Strange Battles of the Civil War is a captivating look at 23 battles from the War Between the States that did not unfold as anticipated. From unexpected victories to devastating tactical blunders, from mistaken marching orders to unlikely participants (including animals!), this collection of surprising but true stories offers an unusual perspective on one of the bloodiest conflicts in United States history.

Discover extraordinary Civil War battle stories like the following:

  • December 20, 1861: In Dranesville Virginia, hungry horses trigger a skirmish when their Union and Confederate handlers fight over hard-to-find fodder for their animals, resulting in 250 casualties.
  • May 15, 1862: At Drewry's Bluff, Virginia, the Confederate capital of Richmond is saved when Union navy guns cannot be elevated high enough to fire upon the city on the bluff
  • September 8, 1863: At Sabine Pass, vastly outnumbered Confederate soldiers manage to thwart the advance on Texas and deliver an astounding defeat to Union forces
  • December 23-27, 1864: At Fort Fisher, a gun powder plot fizzles and the career of a Union general is ended after a two-day bombardment

Featuring fascinating Civil War facts, anecdotes, photos, and illustrations, this is a must-have addition to any Civil War collection, and makes the perfect gift for students, scholars, and history enthusiasts everywhere.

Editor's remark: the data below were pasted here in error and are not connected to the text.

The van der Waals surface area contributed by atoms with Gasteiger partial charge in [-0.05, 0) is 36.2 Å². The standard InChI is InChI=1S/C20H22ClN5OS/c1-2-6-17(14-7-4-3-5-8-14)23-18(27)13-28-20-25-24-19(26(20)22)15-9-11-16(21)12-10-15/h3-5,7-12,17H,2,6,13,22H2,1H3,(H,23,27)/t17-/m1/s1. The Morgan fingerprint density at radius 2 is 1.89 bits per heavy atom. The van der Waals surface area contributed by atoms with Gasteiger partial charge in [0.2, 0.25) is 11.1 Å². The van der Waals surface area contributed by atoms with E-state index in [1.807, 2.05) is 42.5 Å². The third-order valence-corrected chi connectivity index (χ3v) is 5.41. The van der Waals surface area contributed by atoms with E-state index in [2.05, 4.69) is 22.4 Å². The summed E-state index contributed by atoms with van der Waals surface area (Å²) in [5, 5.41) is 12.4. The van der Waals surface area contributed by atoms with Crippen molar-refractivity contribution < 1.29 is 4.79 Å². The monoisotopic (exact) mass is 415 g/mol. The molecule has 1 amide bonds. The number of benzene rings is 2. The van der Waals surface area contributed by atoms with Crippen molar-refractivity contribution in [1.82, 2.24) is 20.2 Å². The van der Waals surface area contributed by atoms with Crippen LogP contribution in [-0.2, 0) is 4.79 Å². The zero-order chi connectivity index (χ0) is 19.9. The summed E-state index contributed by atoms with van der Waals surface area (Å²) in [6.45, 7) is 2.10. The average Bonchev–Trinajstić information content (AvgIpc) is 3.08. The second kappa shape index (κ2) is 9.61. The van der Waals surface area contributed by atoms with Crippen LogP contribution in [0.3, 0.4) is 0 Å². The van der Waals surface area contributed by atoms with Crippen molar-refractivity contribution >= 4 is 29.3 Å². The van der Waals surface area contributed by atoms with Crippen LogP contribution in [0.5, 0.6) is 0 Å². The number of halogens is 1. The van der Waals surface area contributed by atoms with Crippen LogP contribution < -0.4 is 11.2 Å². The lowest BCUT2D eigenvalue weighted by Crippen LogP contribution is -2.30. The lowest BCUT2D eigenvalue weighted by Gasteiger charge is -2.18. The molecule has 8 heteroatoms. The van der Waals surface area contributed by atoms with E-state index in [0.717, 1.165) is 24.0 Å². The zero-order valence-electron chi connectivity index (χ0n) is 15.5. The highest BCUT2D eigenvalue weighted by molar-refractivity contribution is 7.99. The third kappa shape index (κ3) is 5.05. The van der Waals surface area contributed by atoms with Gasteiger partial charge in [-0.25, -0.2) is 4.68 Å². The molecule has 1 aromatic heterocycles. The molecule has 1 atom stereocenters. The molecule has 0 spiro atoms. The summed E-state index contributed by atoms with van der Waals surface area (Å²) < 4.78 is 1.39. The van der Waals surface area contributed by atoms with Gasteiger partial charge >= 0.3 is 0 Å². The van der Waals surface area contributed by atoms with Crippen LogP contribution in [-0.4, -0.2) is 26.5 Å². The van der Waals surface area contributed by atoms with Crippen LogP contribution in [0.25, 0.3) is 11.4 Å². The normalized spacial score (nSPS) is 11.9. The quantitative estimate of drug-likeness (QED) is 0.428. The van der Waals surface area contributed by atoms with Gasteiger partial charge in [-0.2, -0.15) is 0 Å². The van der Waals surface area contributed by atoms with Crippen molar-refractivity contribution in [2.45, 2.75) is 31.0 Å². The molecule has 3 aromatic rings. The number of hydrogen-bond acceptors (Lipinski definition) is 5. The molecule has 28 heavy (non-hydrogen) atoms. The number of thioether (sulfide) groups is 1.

The Encyclopedia of Civil War Usage: An Illustrated Compendium of the Everyday Language of Soldiers and Civilians
ISBN: 1581822804

Cumberland House Publishing. 2002

There are few systematic guides to the language used by the generation that fought the American Civil War. In the 150 years since the great conflict, our language has changed, and as meanings have become obscure or lost, links with this vibrant past have dissolved and much of that which had meaning to our forefathers no longer has the same meaning to us.

What did it mean to cross the bar""? What did it mean ""to see the elephant"" or ""to go South""? Why did the armies have so-called ninety-day men and hundred-day men? What were soldiers supposed to do when their commander shouted, ""Let her go, Gallagher""? How did one ""pay tribute to Neptune""? What was a ""picket pin""? Could one make a passable meal of ""possum beer"" and ""secession bread""? How did one ""vibrate the lines, "" and why would anyone want to attempt such a maneuver?

To address this need, Webb Garrison has pored over his notes from more than thirty years of research and study to produce this dictionary and encyclopedia of words and phrases (including nicknames and slang) commonly used during the war. Where appropriate, examples and anecdotes are included to illustrate meanings. Often overlooked naval terms and esoteric formal and informal military expressions are addressed as well as short descriptions of oceangoing vessels and river craft.

More than 2,500 entries and 250 illustrations cover the terms, equipment, and organization of the three million soldiers who fought in the war.